John Thomas says
I am using 5 tpi for ripping, and a ten for cross cutting, that is what I call brought sawing.. That is the Disston style saws.
I have several back saws of finer tpi for the tendons, dovetails, etc.
I have one of those hard points – emergency purchase – and though I absolutely hate the idea of ‘disposable’ tools, it cuts well. Well, well enough. I don’t like waste; would like to hear about how to use the materials of a blunt ‘hard point’ to make other things – scrapers? – is the body steel fit for that?
I’ve got two cheap Stanley saws. One of the them is a resharpeable one and the other is a hard pointed one.
The hard pointed saw often comes with me when I’m buying lumber and have to cut it onsite so it will fit into my car.
The resharpeable one I’ve used for some resawing tasks.
Honestly I’m asking myself why not spending some time to make a nice handle for both models?
Even if the blade will be dull in a while, then you can buy the same model once again and reuse the made handle.
Ian M. Stewart says
@Stefan, That may work if it’s one of the ‘big name’ manufacturers saws, and the model has been around for a while, but I’d be worried that the saw had been discontinued or re-designed with the same name and the handle wouldn’t fit. Disposable is disposable.
It’d just be a matter of drilling the right holes in the plate to match whatever handle.
I did a job with friend away from home using his tools. Some required sharpening and there was a hard point tenon saw in there that was flogged. Out of interest we asked the sharpening service if anything could be done with it. It was stated that they make an exellent back up once the teeth are ground off completely and refiled and set- which was the case. So, aside from the decent brass backed primary tenon saw there was now a resharpenable knockabout backup. Cost about $15 , saved on landfill. Does the job. Has been resharpened , still cuts well for what it is. In saying that , I bought an traditional tenon saw from the local waste depot for $4 . Cleaned it up, sharpened it use it daily .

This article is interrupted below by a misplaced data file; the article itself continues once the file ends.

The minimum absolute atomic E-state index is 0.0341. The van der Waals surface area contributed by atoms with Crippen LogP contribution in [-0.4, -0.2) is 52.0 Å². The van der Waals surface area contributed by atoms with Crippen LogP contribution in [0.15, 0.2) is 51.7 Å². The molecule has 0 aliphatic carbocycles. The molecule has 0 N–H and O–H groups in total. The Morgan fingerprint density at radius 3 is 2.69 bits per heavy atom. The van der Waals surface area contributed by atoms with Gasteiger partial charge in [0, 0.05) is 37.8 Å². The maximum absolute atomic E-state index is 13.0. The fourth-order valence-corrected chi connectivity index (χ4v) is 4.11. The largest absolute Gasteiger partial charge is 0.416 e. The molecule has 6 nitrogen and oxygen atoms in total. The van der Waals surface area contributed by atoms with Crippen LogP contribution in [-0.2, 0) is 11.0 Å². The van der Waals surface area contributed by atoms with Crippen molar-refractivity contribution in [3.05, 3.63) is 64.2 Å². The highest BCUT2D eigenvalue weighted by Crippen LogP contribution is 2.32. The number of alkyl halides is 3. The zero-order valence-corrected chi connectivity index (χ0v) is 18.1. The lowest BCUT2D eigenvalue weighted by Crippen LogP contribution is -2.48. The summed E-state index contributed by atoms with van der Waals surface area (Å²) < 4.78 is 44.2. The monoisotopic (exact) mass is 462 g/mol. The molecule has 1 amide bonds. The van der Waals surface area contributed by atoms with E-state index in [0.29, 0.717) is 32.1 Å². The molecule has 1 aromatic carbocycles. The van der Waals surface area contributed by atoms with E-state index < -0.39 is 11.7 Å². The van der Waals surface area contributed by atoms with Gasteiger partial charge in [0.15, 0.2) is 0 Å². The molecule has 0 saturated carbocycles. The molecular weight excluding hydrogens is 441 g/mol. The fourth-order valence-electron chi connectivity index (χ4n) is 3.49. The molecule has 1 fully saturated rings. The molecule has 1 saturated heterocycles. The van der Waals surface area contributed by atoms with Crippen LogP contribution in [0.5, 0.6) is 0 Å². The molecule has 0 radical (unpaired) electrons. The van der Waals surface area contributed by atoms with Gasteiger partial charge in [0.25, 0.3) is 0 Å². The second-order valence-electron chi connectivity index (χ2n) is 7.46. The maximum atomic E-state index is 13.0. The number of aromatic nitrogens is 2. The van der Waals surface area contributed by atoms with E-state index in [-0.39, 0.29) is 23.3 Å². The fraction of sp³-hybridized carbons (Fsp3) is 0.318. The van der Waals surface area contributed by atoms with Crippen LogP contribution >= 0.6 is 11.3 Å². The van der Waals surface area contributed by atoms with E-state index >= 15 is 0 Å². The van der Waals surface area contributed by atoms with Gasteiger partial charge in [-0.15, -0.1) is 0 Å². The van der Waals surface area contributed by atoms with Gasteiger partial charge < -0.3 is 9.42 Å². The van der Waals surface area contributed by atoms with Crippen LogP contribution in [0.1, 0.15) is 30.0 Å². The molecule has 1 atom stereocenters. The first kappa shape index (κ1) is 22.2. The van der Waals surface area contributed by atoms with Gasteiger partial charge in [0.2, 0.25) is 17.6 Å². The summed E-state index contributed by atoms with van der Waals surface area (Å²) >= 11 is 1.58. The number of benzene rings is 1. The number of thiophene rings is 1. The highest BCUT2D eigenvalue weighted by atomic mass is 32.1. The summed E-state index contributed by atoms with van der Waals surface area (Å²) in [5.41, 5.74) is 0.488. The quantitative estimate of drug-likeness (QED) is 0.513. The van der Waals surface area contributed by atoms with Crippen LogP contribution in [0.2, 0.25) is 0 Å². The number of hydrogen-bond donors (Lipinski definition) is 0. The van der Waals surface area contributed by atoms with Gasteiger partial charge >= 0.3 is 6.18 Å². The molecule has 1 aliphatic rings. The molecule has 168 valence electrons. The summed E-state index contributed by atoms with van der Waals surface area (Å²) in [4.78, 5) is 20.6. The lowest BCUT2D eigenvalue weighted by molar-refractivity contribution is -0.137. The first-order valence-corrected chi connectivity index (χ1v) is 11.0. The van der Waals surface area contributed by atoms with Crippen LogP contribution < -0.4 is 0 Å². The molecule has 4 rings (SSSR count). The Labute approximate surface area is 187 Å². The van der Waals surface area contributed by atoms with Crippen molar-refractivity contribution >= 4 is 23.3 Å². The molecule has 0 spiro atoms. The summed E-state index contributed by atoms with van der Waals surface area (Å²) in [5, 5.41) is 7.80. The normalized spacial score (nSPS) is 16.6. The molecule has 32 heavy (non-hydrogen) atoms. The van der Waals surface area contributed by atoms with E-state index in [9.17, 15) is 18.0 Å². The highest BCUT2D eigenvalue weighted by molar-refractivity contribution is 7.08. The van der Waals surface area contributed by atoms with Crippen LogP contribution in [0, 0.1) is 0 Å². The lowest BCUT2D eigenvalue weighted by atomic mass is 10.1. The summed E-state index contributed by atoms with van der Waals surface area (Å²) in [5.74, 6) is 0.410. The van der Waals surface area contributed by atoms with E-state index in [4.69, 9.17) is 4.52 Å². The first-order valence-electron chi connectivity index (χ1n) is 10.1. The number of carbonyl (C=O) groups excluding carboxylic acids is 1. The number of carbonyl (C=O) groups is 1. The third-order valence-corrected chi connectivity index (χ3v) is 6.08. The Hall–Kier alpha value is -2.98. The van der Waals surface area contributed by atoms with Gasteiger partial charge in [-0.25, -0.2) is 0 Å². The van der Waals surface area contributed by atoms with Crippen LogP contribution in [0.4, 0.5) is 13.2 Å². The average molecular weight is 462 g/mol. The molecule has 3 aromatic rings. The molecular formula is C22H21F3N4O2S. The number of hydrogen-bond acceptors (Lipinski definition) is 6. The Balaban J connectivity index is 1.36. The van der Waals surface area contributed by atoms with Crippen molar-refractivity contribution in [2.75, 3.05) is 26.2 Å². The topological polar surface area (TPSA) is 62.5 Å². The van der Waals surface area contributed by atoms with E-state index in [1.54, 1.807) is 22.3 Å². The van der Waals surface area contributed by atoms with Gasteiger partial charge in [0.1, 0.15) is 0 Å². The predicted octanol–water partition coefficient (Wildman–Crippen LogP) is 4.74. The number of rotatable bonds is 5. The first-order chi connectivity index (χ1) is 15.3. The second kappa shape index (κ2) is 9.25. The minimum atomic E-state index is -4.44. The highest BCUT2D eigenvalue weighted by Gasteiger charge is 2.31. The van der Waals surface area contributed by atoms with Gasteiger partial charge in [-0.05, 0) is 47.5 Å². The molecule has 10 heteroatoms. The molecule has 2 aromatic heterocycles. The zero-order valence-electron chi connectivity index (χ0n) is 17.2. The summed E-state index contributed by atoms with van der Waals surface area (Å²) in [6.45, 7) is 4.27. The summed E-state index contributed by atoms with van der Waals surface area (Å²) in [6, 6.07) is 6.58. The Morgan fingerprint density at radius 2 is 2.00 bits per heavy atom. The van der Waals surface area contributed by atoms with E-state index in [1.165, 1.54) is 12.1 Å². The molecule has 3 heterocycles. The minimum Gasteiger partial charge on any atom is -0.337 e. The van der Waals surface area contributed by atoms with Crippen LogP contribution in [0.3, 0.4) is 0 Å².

Bob Easton says
Hmmmmph! It appears to me that Helen’s teeth are about 2TPI, nicely spaced and very attractive. Maybe they’re even sharp enough to get even with the guy who makes snide remarks!
Ollie Sparks says
..and useful they are, I use mine for ripping through nasty exotics, where the tooth geometry is actually works pretty well on perspex like timbers. Our friend Mr Arnold has the coolest use so far though – sweating them onto the bottom of gunmetal plane castings, to form the steel sole!
jimmy b says
I started unplugged woodworking just a year ago this month. I bought an Irwin hardpoint saw to use for my workbench build. It performed great for me then and is still going strong. I do agree that it cuts much better on the cross cut than the rip. On the rip it tends to wander very quickly. I have since saved up and bought a 14″ Bad Axe sash saw with hybrid cut. I also built the Tom Fidgen style frame saw with the Bad Axe blade. I use the frame saw for all my ripping now, but I swear that $20 Irwin saw cuts as good as anything on the cross cut, but the cut is ragged so I only use it on rough dimensioning my wood. Last Christmas I made a lot of crafts out of pallet wood for my wife and daughter to sell at craft shows, and no, I did not put my Bad Axe to that wood, and the Irwin performed great. But as much of a rookie as I am, I can tell the difference in the rip ability of the frame saw and the fineness and accuracy of the Bad Axe saws. But the Irwin will always have a place in the shop. and when it is gone, I’m going to have a lot of new scrapers!